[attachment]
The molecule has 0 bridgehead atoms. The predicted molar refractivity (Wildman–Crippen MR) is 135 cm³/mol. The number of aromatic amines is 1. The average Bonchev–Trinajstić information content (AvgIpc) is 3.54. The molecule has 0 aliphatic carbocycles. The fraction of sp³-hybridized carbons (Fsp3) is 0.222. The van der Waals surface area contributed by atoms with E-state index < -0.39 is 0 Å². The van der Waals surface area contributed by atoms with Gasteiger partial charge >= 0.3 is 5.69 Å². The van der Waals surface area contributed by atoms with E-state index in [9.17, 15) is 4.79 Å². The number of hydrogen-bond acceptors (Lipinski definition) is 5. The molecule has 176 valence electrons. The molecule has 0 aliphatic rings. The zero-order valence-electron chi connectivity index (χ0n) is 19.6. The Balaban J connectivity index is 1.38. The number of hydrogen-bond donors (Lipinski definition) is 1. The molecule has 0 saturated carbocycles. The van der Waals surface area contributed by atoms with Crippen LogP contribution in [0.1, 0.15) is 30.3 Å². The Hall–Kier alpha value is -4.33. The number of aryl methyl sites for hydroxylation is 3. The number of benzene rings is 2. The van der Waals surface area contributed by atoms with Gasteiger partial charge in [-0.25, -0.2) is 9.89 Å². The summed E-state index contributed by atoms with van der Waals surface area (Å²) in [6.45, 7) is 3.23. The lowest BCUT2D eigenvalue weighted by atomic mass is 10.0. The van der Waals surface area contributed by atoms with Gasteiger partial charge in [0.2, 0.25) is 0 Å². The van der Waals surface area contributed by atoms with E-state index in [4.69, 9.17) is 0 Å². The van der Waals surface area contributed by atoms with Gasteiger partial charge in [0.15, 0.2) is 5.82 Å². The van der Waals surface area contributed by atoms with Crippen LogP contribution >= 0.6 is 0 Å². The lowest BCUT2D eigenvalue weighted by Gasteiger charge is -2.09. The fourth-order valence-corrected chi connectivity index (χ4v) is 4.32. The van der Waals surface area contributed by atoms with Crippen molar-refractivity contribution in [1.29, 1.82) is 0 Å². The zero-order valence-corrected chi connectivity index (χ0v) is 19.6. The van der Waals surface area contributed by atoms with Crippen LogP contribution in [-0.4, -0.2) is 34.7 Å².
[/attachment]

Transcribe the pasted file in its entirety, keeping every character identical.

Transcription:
The molecule has 0 bridgehead atoms. The predicted molar refractivity (Wildman–Crippen MR) is 135 cm³/mol. The number of aromatic amines is 1. The average Bonchev–Trinajstić information content (AvgIpc) is 3.54. The molecule has 0 aliphatic carbocycles. The fraction of sp³-hybridized carbons (Fsp3) is 0.222. The van der Waals surface area contributed by atoms with E-state index < -0.39 is 0 Å². The van der Waals surface area contributed by atoms with Gasteiger partial charge >= 0.3 is 5.69 Å². The van der Waals surface area contributed by atoms with E-state index in [9.17, 15) is 4.79 Å². The number of hydrogen-bond acceptors (Lipinski definition) is 5. The molecule has 176 valence electrons. The molecule has 0 aliphatic rings. The zero-order valence-electron chi connectivity index (χ0n) is 19.6. The Balaban J connectivity index is 1.38. The number of hydrogen-bond donors (Lipinski definition) is 1. The molecule has 0 saturated carbocycles. The van der Waals surface area contributed by atoms with Crippen LogP contribution in [0.1, 0.15) is 30.3 Å². The Hall–Kier alpha value is -4.33. The number of aryl methyl sites for hydroxylation is 3. The number of benzene rings is 2. The van der Waals surface area contributed by atoms with Gasteiger partial charge in [-0.25, -0.2) is 9.89 Å². The summed E-state index contributed by atoms with van der Waals surface area (Å²) in [6.45, 7) is 3.23. The lowest BCUT2D eigenvalue weighted by atomic mass is 10.0. The van der Waals surface area contributed by atoms with Gasteiger partial charge in [0.2, 0.25) is 0 Å². The van der Waals surface area contributed by atoms with E-state index in [4.69, 9.17) is 0 Å². The van der Waals surface area contributed by atoms with Gasteiger partial charge in [0.15, 0.2) is 5.82 Å². The van der Waals surface area contributed by atoms with Crippen LogP contribution >= 0.6 is 0 Å². The lowest BCUT2D eigenvalue weighted by Gasteiger charge is -2.09. The fourth-order valence-corrected chi connectivity index (χ4v) is 4.32. The van der Waals surface area contributed by atoms with Crippen molar-refractivity contribution in [1.29, 1.82) is 0 Å². The zero-order valence-corrected chi connectivity index (χ0v) is 19.6. The van der Waals surface area contributed by atoms with Crippen LogP contribution in [-0.4, -0.2) is 34.7 Å².